Sex Criminals Vol. 1 - One Weird Trick - One of the best, if not THE best, comics on the stands today in my opinion. On the surface, it's about a couple who stop time when they orgasm and decide to rob a bank while time is stopped to help save their local library. Beyond that, it's probably the single most frank and unassuming book about sex, for both men and women, that I've come across outside of my Pyschology Of Human Sexuality college class. It's also funny as hell. Sadly, the trade collection does not reprint the letter columns from the single issues, which are just as amazing. I still recommend it highly, though. You can buy Volume 1 for less than $8 on Amazon, too.
July 7th, 2014, 12:51 PM
Originally Posted by jerseydevil
Just finished it, I enjoyed it, not the typical SK, especially the ending. Gave it to my wife, she sat down and read it in 24 hours. Couldn't put it down.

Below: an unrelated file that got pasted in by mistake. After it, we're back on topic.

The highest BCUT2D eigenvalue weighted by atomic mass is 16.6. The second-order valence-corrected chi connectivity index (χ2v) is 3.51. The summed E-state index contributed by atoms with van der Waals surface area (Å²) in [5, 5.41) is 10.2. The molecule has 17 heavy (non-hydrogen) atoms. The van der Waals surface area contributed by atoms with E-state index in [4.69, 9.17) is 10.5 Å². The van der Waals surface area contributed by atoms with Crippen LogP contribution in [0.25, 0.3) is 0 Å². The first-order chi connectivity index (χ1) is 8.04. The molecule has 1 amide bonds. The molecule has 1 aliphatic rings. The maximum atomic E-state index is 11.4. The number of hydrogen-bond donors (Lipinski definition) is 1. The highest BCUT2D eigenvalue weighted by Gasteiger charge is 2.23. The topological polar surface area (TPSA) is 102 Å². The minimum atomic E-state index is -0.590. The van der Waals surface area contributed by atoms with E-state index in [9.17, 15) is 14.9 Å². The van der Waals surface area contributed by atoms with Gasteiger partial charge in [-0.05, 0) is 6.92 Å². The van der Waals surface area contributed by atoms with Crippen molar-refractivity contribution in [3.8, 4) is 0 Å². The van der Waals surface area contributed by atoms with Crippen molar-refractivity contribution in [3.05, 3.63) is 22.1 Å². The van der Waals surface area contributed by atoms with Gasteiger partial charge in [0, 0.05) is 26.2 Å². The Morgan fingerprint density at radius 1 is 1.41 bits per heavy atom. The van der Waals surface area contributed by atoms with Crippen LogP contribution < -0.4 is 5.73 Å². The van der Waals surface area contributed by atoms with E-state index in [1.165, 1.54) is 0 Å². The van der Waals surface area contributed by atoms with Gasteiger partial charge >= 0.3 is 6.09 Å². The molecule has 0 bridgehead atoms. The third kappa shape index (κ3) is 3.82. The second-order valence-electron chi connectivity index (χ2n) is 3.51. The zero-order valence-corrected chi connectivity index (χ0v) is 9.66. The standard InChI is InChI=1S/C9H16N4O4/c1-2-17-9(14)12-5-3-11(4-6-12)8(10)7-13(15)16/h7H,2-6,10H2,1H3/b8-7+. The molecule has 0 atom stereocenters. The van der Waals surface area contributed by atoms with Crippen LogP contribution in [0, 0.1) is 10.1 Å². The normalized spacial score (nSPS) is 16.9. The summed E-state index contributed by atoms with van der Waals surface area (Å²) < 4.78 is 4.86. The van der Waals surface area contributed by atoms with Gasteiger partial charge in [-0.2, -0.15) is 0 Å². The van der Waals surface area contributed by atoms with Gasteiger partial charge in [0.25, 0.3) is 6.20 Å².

July 13th, 2014, 08:40 AM
Finished this a month ago, but it took me this long to write as I have mixed feelings about it overall. Granted, I think it would be difficult to try to describe the initial invasion in any kind of detail in only 320 pages, but Hastings attempts to include all the action up to and around Falaise (Jul.6 to roughly Aug.21), so a lot gets glossed over. A highlight is the personal recollections from veterans that he collected thru interviews and correspondence (book was published in 1984). His previous book was Das Reich, and it seems Hastings continues with a reverence for the martial prowess of any ss division and the german army in general; often to the detriment of the allied infantry. Just my opinion, and I am no jingoist, but Hastings seems almost infatuated with them, while the allies are the gang that couldn't shoot straight. Anyway, there it is.
July 15th, 2014, 04:51 PM